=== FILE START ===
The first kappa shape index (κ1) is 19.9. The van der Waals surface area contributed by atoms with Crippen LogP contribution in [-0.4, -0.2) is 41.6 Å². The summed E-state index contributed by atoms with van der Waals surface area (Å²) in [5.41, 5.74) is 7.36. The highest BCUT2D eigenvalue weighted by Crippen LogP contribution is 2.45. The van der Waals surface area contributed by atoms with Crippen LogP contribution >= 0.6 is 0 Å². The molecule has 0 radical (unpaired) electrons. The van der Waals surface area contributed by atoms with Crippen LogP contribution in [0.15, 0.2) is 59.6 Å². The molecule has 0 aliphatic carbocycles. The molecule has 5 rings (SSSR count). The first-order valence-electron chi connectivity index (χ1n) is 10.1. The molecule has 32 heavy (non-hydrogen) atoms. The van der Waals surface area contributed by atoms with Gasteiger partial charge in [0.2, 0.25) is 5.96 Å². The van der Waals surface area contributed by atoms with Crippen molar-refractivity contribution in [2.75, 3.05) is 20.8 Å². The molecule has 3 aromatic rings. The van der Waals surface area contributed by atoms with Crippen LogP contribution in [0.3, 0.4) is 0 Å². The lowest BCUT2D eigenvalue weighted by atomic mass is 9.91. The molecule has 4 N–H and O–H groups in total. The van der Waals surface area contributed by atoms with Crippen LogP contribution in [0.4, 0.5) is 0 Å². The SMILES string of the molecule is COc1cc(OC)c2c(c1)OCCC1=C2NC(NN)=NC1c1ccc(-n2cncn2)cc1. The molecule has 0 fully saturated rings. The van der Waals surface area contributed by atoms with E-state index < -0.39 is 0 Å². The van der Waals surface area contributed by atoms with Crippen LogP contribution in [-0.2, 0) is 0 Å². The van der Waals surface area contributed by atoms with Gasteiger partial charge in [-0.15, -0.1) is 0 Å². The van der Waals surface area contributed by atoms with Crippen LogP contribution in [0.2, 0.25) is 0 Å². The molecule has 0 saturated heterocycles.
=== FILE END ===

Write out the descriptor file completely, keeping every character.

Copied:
The first kappa shape index (κ1) is 19.9. The van der Waals surface area contributed by atoms with Crippen LogP contribution in [-0.4, -0.2) is 41.6 Å². The summed E-state index contributed by atoms with van der Waals surface area (Å²) in [5.41, 5.74) is 7.36. The highest BCUT2D eigenvalue weighted by Crippen LogP contribution is 2.45. The van der Waals surface area contributed by atoms with Crippen LogP contribution >= 0.6 is 0 Å². The molecule has 0 radical (unpaired) electrons. The van der Waals surface area contributed by atoms with Crippen LogP contribution in [0.15, 0.2) is 59.6 Å². The molecule has 0 aliphatic carbocycles. The molecule has 5 rings (SSSR count). The first-order valence-electron chi connectivity index (χ1n) is 10.1. The molecule has 32 heavy (non-hydrogen) atoms. The van der Waals surface area contributed by atoms with Gasteiger partial charge in [0.2, 0.25) is 5.96 Å². The van der Waals surface area contributed by atoms with Crippen molar-refractivity contribution in [2.75, 3.05) is 20.8 Å². The molecule has 3 aromatic rings. The van der Waals surface area contributed by atoms with Crippen LogP contribution in [0.3, 0.4) is 0 Å². The lowest BCUT2D eigenvalue weighted by atomic mass is 9.91. The molecule has 4 N–H and O–H groups in total. The van der Waals surface area contributed by atoms with Crippen LogP contribution in [0.4, 0.5) is 0 Å². The SMILES string of the molecule is COc1cc(OC)c2c(c1)OCCC1=C2NC(NN)=NC1c1ccc(-n2cncn2)cc1. The molecule has 0 fully saturated rings. The van der Waals surface area contributed by atoms with E-state index < -0.39 is 0 Å². The van der Waals surface area contributed by atoms with Crippen LogP contribution in [-0.2, 0) is 0 Å². The van der Waals surface area contributed by atoms with Gasteiger partial charge in [-0.15, -0.1) is 0 Å². The van der Waals surface area contributed by atoms with Crippen LogP contribution in [0.2, 0.25) is 0 Å². The molecule has 0 saturated heterocycles.